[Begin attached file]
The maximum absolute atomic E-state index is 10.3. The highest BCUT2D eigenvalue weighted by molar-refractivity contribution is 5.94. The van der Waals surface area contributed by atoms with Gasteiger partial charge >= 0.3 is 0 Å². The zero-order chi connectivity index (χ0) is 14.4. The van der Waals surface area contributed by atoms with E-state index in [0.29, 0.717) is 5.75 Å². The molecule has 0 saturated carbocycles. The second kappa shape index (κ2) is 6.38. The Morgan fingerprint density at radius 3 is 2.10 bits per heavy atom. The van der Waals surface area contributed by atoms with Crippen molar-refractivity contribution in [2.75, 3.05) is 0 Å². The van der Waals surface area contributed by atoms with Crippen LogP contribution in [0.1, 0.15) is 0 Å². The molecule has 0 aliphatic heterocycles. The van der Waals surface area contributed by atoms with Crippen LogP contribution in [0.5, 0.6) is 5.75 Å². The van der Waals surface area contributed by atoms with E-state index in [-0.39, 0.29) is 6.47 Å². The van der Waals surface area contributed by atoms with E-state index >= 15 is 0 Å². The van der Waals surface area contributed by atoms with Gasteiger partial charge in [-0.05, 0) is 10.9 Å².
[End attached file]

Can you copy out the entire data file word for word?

The maximum absolute atomic E-state index is 10.3. The highest BCUT2D eigenvalue weighted by molar-refractivity contribution is 5.94. The van der Waals surface area contributed by atoms with Gasteiger partial charge >= 0.3 is 0 Å². The zero-order chi connectivity index (χ0) is 14.4. The van der Waals surface area contributed by atoms with E-state index in [0.29, 0.717) is 5.75 Å². The molecule has 0 saturated carbocycles. The second kappa shape index (κ2) is 6.38. The Morgan fingerprint density at radius 3 is 2.10 bits per heavy atom. The van der Waals surface area contributed by atoms with Crippen molar-refractivity contribution in [2.75, 3.05) is 0 Å². The van der Waals surface area contributed by atoms with Crippen LogP contribution in [0.1, 0.15) is 0 Å². The molecule has 0 aliphatic heterocycles. The van der Waals surface area contributed by atoms with Crippen LogP contribution in [0.5, 0.6) is 5.75 Å². The van der Waals surface area contributed by atoms with E-state index in [-0.39, 0.29) is 6.47 Å². The van der Waals surface area contributed by atoms with E-state index >= 15 is 0 Å². The van der Waals surface area contributed by atoms with Gasteiger partial charge in [-0.05, 0) is 10.9 Å².